The political implications of moronism should be borne in mind also when viewing the masterpiece (at least so far) of the Coen brothers, Joel and Ethan. The Big Lebowski (1998) is an absurdist treatment of contemporary Los Angeles lowlife as well as a wicked parody of Raymond Chandler’s The Big Sleep and Farewell, My Lovely, or at least of the films noirs made from those novels. This point is valuable, for it gives us a measure from the 40’s to the 90’s of the disintegration of masculinity itself. Chandler’s detective hero, Philip Marlowe, combined qualifies of integrity and intelligence with strength and honor. His chivalry may have been unavailing, but it was there. Jeff Lebowski, as portrayed by Jeff Bridges, is smart at least twice, when he is not bamboozled by all the milk cocktails he puts away, but that is not often. Sucking on drugged milk, mumbling inanities about the 60’s, putting his hair up with a pin, lolling on his back instead of sitting up straight, serving as a sperm bank for a pushy feminist, lying in his tub, losing every physical encounter he has with anyone, unemployed and unemployable, this whiny bowling bum is only one hilarious character in a movie full of them. But most important for our purposes, he is no kind of a man. He is literally a baby, perhaps the most passive and put-upon schlemiel in the history of film.
I do not think that the Coen brothers meant to advocate any political position when they created Jeff Lebowski—they have instead brilliantly satirized a figure who represents what has already happened in a certain subculture of L.A. Chandler’s hero of modest proportions has become the hapless victim of the slightest force—passivity can go no further than the pathetic as well as ridiculous weakness and narcissism of the little Lebowski. As the narrator says in introducing the film and parodying Chandler himself, “Sometimes there’s a man . . . The man for his time and place, he fits right in there.” We can add that Jeff Lebowski is a member of a trio of losers, a male menage that has become a twosome, an odd couple, by the end. They wind up hugging and returning to their bowling alley. But having claimed so much for this superbly crafted movie, I have to say also that “the f-word” is used in it more often than in any other film: an average, I think literally, of more than two and a half times a minute. You have been warned.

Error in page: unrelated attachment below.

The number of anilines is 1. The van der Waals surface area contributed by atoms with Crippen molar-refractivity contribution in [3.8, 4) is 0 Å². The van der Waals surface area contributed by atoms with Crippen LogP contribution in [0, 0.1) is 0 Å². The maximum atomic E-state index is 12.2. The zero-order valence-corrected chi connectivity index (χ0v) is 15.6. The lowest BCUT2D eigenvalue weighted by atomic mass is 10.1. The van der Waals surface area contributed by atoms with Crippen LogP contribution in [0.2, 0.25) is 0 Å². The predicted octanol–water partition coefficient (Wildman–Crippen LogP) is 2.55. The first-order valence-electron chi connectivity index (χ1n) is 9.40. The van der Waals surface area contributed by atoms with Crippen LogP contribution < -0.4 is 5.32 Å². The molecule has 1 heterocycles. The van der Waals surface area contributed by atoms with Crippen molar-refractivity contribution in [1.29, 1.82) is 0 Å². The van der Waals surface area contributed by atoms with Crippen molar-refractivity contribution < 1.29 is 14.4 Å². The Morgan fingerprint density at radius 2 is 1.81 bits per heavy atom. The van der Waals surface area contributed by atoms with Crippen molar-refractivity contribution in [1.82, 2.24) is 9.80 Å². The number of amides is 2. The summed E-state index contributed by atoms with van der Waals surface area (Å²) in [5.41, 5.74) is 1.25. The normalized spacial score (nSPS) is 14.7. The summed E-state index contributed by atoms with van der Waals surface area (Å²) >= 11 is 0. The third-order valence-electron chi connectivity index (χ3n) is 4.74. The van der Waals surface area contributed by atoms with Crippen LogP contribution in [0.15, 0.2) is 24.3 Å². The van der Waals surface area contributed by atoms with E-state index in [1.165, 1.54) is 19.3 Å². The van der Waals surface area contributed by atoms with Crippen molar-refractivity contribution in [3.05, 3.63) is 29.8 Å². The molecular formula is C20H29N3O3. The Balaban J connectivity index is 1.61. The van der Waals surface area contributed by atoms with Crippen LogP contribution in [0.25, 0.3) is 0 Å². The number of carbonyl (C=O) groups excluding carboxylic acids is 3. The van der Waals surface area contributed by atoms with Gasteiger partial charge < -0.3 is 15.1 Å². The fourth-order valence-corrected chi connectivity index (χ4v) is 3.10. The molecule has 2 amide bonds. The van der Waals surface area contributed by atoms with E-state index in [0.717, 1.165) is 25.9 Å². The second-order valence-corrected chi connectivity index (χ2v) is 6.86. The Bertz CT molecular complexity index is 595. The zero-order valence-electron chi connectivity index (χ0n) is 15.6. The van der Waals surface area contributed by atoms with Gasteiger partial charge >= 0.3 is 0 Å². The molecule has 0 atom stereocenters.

What does it all mean? Well, let’s see. I remember when a professor asked me only half ironically, “What is our place in the world-historical process?” If we could figure out that one, then we might coherently answer. So here is one way of putting it: We live in a world that, instead of projecting a Humphrey Bogart (as not so long ago it did), now lives by the image of Woody Allen whining about not being as heroic and romantic and strong as Humphrey Bogart.
Let’s put it another way: Feminism should be seen as a symptom and not a cause of modern decadence, endorsed by men because of lust. The destruction of masculinity is an essentially post-industrial requirement, sponsored by government and justified by science as well as ideology. Playing their part in the destruction, and making a lot of money, movies help in urging the process along. The consumers—that is to say, ourselves—have been complicit in self-destruction, and have cooperated with it, even helping pay for it. The agenda of “change” was identified by Mary Shelley and Nathaniel Hawthorne, among others, a long time ago. Seizure of control of life itself, and of its creation and destruction, is part of a Faustian agenda that has been agreed to again and again by the denizens of democracy. The Gothic tradition, as known to us through the horror movie and the science-fiction flick, speaks to us most powerfully as to the implications of our politics. With her knowing smile, Sigourney Weaver in Alien Resurrection has managed to imply both that lesbianism is a Gnostic privilege and that we must become the alien Other.
Watching comedies that are horrible and horror movies that are morally, not only graphically, grotesque, we may perhaps reflect upon the progressive agenda that permeates the Zeitgeist: feminization, infantilism, dehumanization. Classics like the original The Thing and Invasion of the Body Snatchers showed ordinary human love as the last defense against the very dehumanization which is now the ineffable and inevitable goal of the elite who define “popular culture.” That’s entertainment. Is everybody happy?